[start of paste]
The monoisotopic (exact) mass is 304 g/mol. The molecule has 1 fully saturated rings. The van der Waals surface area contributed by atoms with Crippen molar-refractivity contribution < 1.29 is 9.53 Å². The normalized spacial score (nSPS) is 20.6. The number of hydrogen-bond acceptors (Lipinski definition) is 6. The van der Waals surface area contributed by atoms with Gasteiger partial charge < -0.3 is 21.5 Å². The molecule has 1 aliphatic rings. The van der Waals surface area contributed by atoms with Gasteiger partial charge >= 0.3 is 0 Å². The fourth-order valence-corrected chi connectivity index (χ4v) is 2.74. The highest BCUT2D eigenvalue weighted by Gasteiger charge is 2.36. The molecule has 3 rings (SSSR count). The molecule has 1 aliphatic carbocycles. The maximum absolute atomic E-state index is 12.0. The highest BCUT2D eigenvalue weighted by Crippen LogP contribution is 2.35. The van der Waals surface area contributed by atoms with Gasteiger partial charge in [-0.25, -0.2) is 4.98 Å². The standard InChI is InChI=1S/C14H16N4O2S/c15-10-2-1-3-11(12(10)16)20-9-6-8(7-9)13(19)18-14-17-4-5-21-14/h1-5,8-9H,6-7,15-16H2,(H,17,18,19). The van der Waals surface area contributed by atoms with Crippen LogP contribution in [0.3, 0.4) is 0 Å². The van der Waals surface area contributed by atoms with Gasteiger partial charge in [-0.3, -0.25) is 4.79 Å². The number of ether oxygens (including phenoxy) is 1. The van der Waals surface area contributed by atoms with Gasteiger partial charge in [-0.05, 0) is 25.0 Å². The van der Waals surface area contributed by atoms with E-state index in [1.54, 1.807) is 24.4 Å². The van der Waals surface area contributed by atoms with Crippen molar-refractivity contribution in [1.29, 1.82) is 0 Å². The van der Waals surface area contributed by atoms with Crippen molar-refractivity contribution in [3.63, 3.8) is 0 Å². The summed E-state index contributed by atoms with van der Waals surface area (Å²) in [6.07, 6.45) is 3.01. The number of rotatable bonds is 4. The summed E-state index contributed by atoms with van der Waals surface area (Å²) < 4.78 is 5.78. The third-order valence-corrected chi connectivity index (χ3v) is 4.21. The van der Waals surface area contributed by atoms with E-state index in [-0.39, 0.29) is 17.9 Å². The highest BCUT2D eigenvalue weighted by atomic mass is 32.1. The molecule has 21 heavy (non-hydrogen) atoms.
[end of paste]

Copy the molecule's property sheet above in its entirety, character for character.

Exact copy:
The monoisotopic (exact) mass is 304 g/mol. The molecule has 1 fully saturated rings. The van der Waals surface area contributed by atoms with Crippen molar-refractivity contribution < 1.29 is 9.53 Å². The normalized spacial score (nSPS) is 20.6. The number of hydrogen-bond acceptors (Lipinski definition) is 6. The van der Waals surface area contributed by atoms with Gasteiger partial charge < -0.3 is 21.5 Å². The molecule has 1 aliphatic rings. The van der Waals surface area contributed by atoms with Gasteiger partial charge >= 0.3 is 0 Å². The fourth-order valence-corrected chi connectivity index (χ4v) is 2.74. The highest BCUT2D eigenvalue weighted by Gasteiger charge is 2.36. The molecule has 3 rings (SSSR count). The molecule has 1 aliphatic carbocycles. The maximum absolute atomic E-state index is 12.0. The highest BCUT2D eigenvalue weighted by Crippen LogP contribution is 2.35. The van der Waals surface area contributed by atoms with Gasteiger partial charge in [-0.25, -0.2) is 4.98 Å². The standard InChI is InChI=1S/C14H16N4O2S/c15-10-2-1-3-11(12(10)16)20-9-6-8(7-9)13(19)18-14-17-4-5-21-14/h1-5,8-9H,6-7,15-16H2,(H,17,18,19). The van der Waals surface area contributed by atoms with Crippen LogP contribution in [0.3, 0.4) is 0 Å². The van der Waals surface area contributed by atoms with Gasteiger partial charge in [-0.3, -0.25) is 4.79 Å². The number of ether oxygens (including phenoxy) is 1. The van der Waals surface area contributed by atoms with Gasteiger partial charge in [-0.05, 0) is 25.0 Å². The van der Waals surface area contributed by atoms with E-state index in [1.54, 1.807) is 24.4 Å². The van der Waals surface area contributed by atoms with Crippen molar-refractivity contribution in [1.29, 1.82) is 0 Å². The van der Waals surface area contributed by atoms with Crippen molar-refractivity contribution in [3.63, 3.8) is 0 Å². The summed E-state index contributed by atoms with van der Waals surface area (Å²) in [6.07, 6.45) is 3.01. The number of rotatable bonds is 4. The summed E-state index contributed by atoms with van der Waals surface area (Å²) < 4.78 is 5.78. The third-order valence-corrected chi connectivity index (χ3v) is 4.21. The van der Waals surface area contributed by atoms with E-state index in [-0.39, 0.29) is 17.9 Å². The highest BCUT2D eigenvalue weighted by atomic mass is 32.1. The molecule has 21 heavy (non-hydrogen) atoms.